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The Spanish American Revolutions 1808-1826 (Revolutions in the Modern World) Paperback – 18 Mar 1987

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Product details

  • Paperback: 480 pages
  • Publisher: W. W. Norton & Company; 2nd Revised edition edition (18 Mar. 1987)
  • Language: English
  • ISBN-10: 0393955370
  • ISBN-13: 978-0393955378
  • Product Dimensions: 1.4 x 0.3 x 2.1 cm
  • Average Customer Review: 5.0 out of 5 stars  See all reviews (1 customer review)
  • Amazon Bestsellers Rank: 586,618 in Books (See Top 100 in Books)

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1 of 1 people found the following review helpful By Ghostgrey51 TOP 1000 REVIEWERVINE VOICE on 30 Aug. 2014
Format: Hardcover Verified Purchase
My interests and knowledge of 19th Century history tended to the European and United States, having a feeling that my idea of history of South America being that Simon Bolivar appeared somewhere and urged the peasants to rise up and throw off the Spanish ruling classes might be lacking I was drawn to this book covering those revolutionary years and clear up my questionable version.
Very glad I made the choice.

This book, a work of the 1970s is both clear and brings a wealth of back ground detail. In addition to the narrative there are:

A list of Principal Personages,
Which whereas an interesting read in itself, is also vital to the newcomer to refer back as the information supplied in the narrative is quite formidable.

Glossary of Spanish Terms.
Important for the same reasons as in the Personages but also a valuable insight into the complexities of the various societies at work in that era.

Also a section entitled Bibliographical Essay.
This covers the source work and although naturally not containing works of the last 40 years, is worth a visit for those who might wish to consider the subject in more detail.

The book itself commences with the origins of Spanish American Nationality explaining the rise of the Crillo or Creole, being those of Spanish descent but born in America (incidentally the author is precise in this usage: we have got used to Americans as citizens of the USA; this is not subscribed to in South America, even today). As the hold of the Spanish mainland weakened over the centuries, a certain independence grew. When, the 19th Century Spain tried to re-assert control, coupled with growing social and economic pressures tensions grew.
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Most Helpful Customer Reviews on (beta) 5 reviews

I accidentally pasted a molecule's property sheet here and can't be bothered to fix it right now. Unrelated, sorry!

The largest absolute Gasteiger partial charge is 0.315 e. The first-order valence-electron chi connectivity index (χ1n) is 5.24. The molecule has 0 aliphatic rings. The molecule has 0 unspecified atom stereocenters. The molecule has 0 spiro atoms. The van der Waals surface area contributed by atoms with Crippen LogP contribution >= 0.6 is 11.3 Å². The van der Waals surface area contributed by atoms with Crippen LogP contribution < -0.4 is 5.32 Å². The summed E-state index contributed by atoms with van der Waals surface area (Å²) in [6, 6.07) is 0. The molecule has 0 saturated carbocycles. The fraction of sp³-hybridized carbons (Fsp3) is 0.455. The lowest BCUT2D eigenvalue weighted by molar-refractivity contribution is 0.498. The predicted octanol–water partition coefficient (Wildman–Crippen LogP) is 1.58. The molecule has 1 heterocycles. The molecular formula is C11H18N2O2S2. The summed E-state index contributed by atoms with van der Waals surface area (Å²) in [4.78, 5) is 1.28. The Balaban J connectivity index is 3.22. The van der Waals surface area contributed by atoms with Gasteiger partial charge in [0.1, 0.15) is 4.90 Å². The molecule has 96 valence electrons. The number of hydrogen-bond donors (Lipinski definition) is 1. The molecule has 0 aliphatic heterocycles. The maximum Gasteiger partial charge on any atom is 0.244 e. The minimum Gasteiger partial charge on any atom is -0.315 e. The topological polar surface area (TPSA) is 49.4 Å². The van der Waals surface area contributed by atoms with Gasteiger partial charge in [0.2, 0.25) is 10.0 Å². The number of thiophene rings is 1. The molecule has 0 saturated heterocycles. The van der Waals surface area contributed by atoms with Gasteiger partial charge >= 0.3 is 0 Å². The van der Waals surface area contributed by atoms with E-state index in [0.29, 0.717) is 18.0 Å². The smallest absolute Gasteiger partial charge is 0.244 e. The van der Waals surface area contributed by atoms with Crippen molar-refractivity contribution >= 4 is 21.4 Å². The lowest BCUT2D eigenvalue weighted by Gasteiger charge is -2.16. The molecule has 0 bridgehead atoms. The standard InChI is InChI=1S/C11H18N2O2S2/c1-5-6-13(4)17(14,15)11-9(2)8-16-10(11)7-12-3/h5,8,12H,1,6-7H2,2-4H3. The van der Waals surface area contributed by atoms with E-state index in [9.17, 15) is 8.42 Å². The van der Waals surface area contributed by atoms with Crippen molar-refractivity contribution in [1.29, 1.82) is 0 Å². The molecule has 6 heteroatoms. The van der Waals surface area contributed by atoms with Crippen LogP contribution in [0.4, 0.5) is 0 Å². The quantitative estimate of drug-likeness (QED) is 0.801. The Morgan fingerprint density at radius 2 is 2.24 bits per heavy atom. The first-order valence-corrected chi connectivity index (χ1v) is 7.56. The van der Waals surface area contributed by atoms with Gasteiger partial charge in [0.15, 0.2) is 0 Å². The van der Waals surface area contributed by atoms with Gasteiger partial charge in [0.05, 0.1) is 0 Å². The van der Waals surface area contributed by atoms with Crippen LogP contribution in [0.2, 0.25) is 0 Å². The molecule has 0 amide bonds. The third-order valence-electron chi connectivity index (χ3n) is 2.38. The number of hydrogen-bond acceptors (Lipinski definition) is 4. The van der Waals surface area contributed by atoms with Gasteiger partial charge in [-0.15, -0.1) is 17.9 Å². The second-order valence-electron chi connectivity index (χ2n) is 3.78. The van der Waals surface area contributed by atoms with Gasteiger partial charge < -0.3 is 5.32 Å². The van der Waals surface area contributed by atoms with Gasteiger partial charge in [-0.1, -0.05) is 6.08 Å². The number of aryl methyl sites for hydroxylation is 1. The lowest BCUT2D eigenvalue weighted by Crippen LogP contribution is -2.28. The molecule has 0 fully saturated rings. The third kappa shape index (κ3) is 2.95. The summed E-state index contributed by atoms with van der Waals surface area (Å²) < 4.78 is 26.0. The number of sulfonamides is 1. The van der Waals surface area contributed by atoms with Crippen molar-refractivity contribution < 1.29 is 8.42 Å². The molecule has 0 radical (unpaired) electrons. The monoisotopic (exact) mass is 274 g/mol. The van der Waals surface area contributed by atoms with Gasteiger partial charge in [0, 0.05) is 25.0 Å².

20 of 20 people found the following review helpful
A great book about a not too well known episode 13 July 2005
By Felipe Perez - Published on
Format: Paperback
John Lynch wrote a classic in Spanish-American Revolutions 1808-1826. He masterfully describes all the events that led to the independence of Latin America from Spain. The book starts in Rio de La Plata and ends in Mexico and Central America. Curiously one can note a common pattern of highly stratified societies lead by Spanish officials and merchants in not complete harmony with the Creole ruling class. The reluctance of Spanish Monarchy (and later even of liberals) led to independence basically motivated for the economic and social interests of the Creoles (Spanish born in America). For all of those who are interested in a better understanding of Latin American societies of today this great book is a must. Lynch cleverly combines historical and economic facts about the Hispanic American societies looking for free trade and in such a way clashing with the status quo of monopolies imposed by the decaying metropolis. Two thumbs up!
Excellent Narrative and Overview; 4.5 Stars 3 Aug. 2013
By R. Albin - Published on
Format: Paperback
Published decades ago, this book remains an unusually fine narrative and overview of the great Spanish-American revolutions of the early 19th century. This is a relatively difficult topic for a survey volume given the regionally dispersed and frequently parallel events occurring across the whole Spanish Empire in the Western Hemisphere. Lynch's solution is to describe events regionally. He describes the events and course of the revolutions and ensuing civil wars in regions based roughly on political divisions within the Empire. His narrative opens with a set of chapters on events in the Rio de Plata, encompassing not only modern Argentina but also what became modern Uruguay, Paraguay, and Bolivia. This is followed chapters on Chile, Peru (both modern Peru proper and Bolivia), Venezuela, Colombia (including modern Ecuador), a return to Peru for the conclusion of events in South America, and Mexico. These narrative sections are bookended by two analytic chapters, the first setting the background in Spanish-Colonial history for the revolutions, the final chapter a summation of the effects of the revolutions. Lynch's narrative structure results in some redundancy across individual chapters but the overall effect is very successful. A more chronological approach would require constant jumping from region to region, probably producing greater fragmentation of the narrative. In addition, the quality of writing in excellent, which significantly enhances the readability of this book.